Book, Music and Lyrics: Kevin Murphy & Laurence O’Keefe
Director: Andy Fickman
Opening at the resplendent Grand Theatre in Leeds before embarking on a national tour, it feels like large scale commercial musical theatre is back in business after a hiatus of nearly eighteen months. Based on the 1989 teen movie starring a young Winona Ryder and Christian Slater, Heathers was developed and adapted into a smash hit musical in America before hitting London’s West End in 2018.
Seventeen-year-old Veronica Sawyer (Rebecca Wickes) attends the preppy Westerberg High School with all its 1980s clichés. The dumb ‘jock’ boys have only one thing on their mind, overweight and unconfident Martha Dunnstock (Mhairi Angus) is cruelly labelled Martha ‘Dumptruck’ and the school is ruled by the trio of girls named Heather. Dressed in colour coded tartan skirts and knee-length socks, with croquet mallets in hand, this matriarchy is bossed by Heather Chandler (Maddison Firth). When Veronica falls into their favour through her talent for forging handwriting, she temporarily enjoys her time as the fourth ‘Heather’ before seeing through their cruelty and shallowness. Enter love interest Jason ‘J.D’ Dean (Simon Gordon), the troubled and mysterious teen rebel who has been through ten schools, and Veronica embarks on a dark and dangerous path in his company.
Over the years the movie has gained cult status due to the blackness of its comedy. The plot unfurls into murder, teenage suicide and even touches on high school massacre a decade before the Columbine massacre. Led by J.D., the pair ‘accidentally’ murder Heather Chandler before forging her suicide note and when Kurt and Ram (from the football team) are killed in an apparent ‘suicide pact’ the plot takes a strange turn from a Bonnie and Clyde type doomed romance towards an examination into the glamorisation of teenage suicide.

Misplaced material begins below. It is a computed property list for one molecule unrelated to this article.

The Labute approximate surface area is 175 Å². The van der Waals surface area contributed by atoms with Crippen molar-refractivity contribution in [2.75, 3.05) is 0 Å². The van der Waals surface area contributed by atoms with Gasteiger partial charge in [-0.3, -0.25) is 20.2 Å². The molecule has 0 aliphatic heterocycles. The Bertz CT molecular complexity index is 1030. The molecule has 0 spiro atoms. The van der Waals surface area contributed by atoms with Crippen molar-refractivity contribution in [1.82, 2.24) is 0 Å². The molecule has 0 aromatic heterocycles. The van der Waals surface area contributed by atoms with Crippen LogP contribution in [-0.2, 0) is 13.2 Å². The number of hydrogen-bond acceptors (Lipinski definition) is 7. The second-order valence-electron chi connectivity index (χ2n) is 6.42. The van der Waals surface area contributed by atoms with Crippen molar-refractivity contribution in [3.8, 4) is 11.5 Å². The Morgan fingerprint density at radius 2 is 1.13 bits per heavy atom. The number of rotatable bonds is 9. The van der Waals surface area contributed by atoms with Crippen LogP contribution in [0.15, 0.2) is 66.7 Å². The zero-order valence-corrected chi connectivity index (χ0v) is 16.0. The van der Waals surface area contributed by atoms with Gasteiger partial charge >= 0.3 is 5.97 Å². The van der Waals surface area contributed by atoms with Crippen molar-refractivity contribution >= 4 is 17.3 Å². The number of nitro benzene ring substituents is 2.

It is precisely this shift that makes Heathers such a difficult musical project to get right in terms of style. On the one hand writers Kevin Murphy and Laurence O’Keefe feel like they want to push the boundaries of taste as Trey Parker and Matt Stone demolished in The Book of Mormon, and on the other hand the show is a big, colourful and commercial musical theatre spectacle. It is a juxtaposition that sits uncomfortably with the subject matter – a hybrid that invites the audience to a feelgood dance on their feet at the end of the show that doesn’t sit well with the mix of styles the rest of the show navigates through.
That said, Murphy and O’Keefe’s lyrics are intelligent and witty with a definite 1980s synthetic feel. The young cast exude exceptional talent. Rebecca Wilkes is flawless as Veronica and becomes a favourite of many of the fans who have arrived at the theatre dressed in similar fashion. Special mention must be given Mahiro Angus who plays Martha – an exceptional singing voice in her moving and quirky solo as she contemplates suicide.
Heathers is a musical with belting pop range. It is colourful, bright and has its tongue firmly in cheek. For fans of the movie it is a departure from the black undercurrent that runs throughout the film but provides a great night out at the theatre after such a long time being off limits.
Runs until 14th August 2021 and then tours